Kansas unable to pull off comeback in loss to Kentucky Wildcats
NEW ORLEANS -- As the sound of fireworks blasted and Kentucky's players began celebrating on the Superdome court, Kansas' Elijah Johnson crouched silently near the sideline, his jersey coated with some of the celebratory multi-colored streamers raining from above. Eventually his body went limp, nearly falling to the ground. Teammate Travis Releford picked up the sobbing guard by his shoulder and physically escorted him off the court.
"I felt like someone stabbed me in my chest," he said in front of his locker afterward. "I felt like I couldn't breathe. It killed me. I've been working on this since October."
He and his Jayhawks teammates had spent those five-plus months building toward this night, surprising many by reaching Monday's national championship game against Kentucky. For 35 minutes, the supremely talented Wildcats seem poised to deliver a humbling ending to Kansas' run. They built an early double-digit lead and stayed there most of the way. As late as the 4:58 mark, Kentucky led 59-44.
Somehow, with 23 seconds left, the Jayhawks had a chance to make it a one-possession game.
"I love our team. We fight," said Johnson after Kansas ultimately fell 67-59. "A lot of teams would have given up if they were down 14 at halftime. But that's what we came to do."
They thought, even after trailing by as many as 18 points, despite All-America Thomas Robinson struggling most of the night to make a basket and Kentucky guards Doron Lamb and Marquis Teague draining threes, that they had another second-half comeback in them. Just like they came back from 19 to beat archrival Missouri in late February, just like they erased double-digit deficits against Purdue, N.C. State and Ohio State earlier in this tournament, the Jayhawks believed they would pull this off, too.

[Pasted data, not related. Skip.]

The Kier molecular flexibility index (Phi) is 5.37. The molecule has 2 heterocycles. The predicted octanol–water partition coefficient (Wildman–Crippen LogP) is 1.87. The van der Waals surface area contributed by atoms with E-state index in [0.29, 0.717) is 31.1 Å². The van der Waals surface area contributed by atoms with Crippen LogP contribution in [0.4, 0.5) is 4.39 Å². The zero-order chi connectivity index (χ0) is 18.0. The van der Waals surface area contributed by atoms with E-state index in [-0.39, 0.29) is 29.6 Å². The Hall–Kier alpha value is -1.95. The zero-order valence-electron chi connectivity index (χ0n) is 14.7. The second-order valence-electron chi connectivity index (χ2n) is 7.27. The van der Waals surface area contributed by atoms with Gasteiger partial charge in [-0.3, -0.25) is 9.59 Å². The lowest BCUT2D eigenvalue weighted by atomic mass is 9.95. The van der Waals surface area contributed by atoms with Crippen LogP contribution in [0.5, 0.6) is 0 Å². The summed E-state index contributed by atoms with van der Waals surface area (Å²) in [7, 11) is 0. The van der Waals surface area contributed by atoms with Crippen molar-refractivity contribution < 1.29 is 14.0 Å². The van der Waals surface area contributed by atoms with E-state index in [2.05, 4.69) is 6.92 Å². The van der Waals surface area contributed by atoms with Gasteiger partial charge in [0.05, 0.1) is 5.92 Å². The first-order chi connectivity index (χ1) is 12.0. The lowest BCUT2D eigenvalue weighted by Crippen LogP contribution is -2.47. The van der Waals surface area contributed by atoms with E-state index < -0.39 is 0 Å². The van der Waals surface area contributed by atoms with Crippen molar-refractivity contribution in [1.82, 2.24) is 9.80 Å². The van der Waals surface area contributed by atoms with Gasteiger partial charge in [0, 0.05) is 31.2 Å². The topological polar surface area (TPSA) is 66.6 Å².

"I don't think we felt it was over at all," said guard Conner Teahan. "It felt like we were in it from the 15-minute mark, the 10-minute mark. We were chipping away. It felt like we were going to make a run."
They did, albeit in spurts. And just like earlier in the tournament, it started with defense. Remarkably, for their third straight game (the Elite Eight against North Carolina, the Final Four against Ohio State and the title game against Kentucky), the Jayhawks held a top-flight opponent under 30 percent shooting in the second half. (The Wildcats hit 7-of-26 shots in the half, for 26.9 percent.)
Senior guard Tyshawn Taylor provided the first offensive spark, after Kentucky had gone up 59-44. On consecutive possessions, he sunk a three -- his first of the entire tournament, spanning 21 attempts -- then, after a Jeff Withey block of Wildcats star Anthony Davis, made a lay-up on the other end, drew a foul from Lamb and hit the free throw with 4:17 left. That cut Kentucky's lead to single digits, 59-50 for the first time since the 8:16 mark of the first half.
At the under-four television timeout, coach Bill Self delivered a little history lesson. Four years earlier, he told them, Kansas trailed Memphis by nine points with 2:12 left in the title game. Compared to that, the Jayhawks had plenty of time.
"We've only got four minutes left to play with each other," Johnson said of the timeout. "If they're going to beat us, they're going to feel us first."